In a boarded-up house on a dead-end street at the edge of the wild Washington woods lives a family of three.

A teenage girl who isn’t allowed outside, not after last time.
A man who drinks alone in front of his TV, trying to ignore the gaps in his memory.
And a house cat who loves napping and reading the Bible.

An unspeakable secret binds them together, but when a new neighbor moves in next door, what is buried out among the birch trees may come back to haunt them all.

With this book blurbed by heavy hitters Stephen King, Joe Hill, and Sarah Pinborough, I doubt many readers passed on requesting it from NetGalley. And what an eerie cover!

It’s difficult to review this without giving away spoilers, but let’s give it a shot. A layered story, a gradual reveal, a slow unraveling of the truth – all are apt descriptions of this novel. You’ll form and discard plenty of theories. Some of them may actually be half correct – or not. Told primarily from the viewpoints of Ted, his daughter Lauren, and Olivia the cat (as a servant to many feline overlords over the years, I can say the author totally nailed a cat’s internal thoughts), it’s clear early on something isn’t right in this house. Sometimes their viewpoints contradicted each other, and I questioned if they were even reliable narrators.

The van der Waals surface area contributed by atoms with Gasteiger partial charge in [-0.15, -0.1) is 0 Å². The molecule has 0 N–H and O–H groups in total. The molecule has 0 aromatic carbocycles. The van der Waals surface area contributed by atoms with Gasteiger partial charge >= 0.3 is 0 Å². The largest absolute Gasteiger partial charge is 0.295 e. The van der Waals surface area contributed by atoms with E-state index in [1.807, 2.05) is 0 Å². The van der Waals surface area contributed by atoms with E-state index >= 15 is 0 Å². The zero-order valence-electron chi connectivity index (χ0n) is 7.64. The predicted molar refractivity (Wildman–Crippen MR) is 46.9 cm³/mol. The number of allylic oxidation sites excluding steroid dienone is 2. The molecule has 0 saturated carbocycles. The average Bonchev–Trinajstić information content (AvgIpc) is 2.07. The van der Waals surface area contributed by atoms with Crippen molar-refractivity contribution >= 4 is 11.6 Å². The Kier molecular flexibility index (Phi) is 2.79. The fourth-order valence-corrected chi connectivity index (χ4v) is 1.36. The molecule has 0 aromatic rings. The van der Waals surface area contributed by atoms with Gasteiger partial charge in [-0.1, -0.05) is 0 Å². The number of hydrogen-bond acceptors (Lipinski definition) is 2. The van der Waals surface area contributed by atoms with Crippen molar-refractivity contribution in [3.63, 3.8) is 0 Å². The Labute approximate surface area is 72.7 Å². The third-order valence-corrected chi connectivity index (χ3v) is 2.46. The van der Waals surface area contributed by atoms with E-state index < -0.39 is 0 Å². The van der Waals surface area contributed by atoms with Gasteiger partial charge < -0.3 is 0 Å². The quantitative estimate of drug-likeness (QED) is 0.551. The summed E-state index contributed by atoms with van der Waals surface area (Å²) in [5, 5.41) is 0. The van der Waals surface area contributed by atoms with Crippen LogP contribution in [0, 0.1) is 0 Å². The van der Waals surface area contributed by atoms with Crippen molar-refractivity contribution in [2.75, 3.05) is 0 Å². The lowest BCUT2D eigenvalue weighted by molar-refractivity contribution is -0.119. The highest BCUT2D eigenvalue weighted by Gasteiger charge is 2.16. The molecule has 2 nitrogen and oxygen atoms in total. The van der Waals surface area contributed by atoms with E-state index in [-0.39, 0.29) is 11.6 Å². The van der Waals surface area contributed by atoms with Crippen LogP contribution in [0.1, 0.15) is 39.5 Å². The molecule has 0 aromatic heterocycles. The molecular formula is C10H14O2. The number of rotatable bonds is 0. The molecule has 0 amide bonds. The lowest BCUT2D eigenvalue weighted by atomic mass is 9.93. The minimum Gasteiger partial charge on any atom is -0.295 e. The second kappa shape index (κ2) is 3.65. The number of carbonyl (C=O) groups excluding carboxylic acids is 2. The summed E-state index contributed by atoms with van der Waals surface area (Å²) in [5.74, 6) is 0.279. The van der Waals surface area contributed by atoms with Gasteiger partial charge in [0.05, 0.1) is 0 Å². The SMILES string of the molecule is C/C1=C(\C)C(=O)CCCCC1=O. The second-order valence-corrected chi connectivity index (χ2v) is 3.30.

This is a dark, dark novel that may make you uncomfortable at times with its subject matter. You may not even like the story and characters, but it grabs you in a way that makes it nearly impossible to stop turning the pages so you can discover exactly what’s going on in this boarded up house.

Intriguing, disorienting, heart-breaking, and horrific at times, this isn’t a story for the faint of heart, but it’s one I’d highly recommend to fans of dark psychological suspense/thrillers bordering on horror. Make sure to read the author’s note at the end of the story.

I received a complimentary copy of this book from the publisher through NetGalley.  Opinions expressed in this review are completely my own.

The Widow’s House by Carol Goodman #TuesdayBookBlog #suspense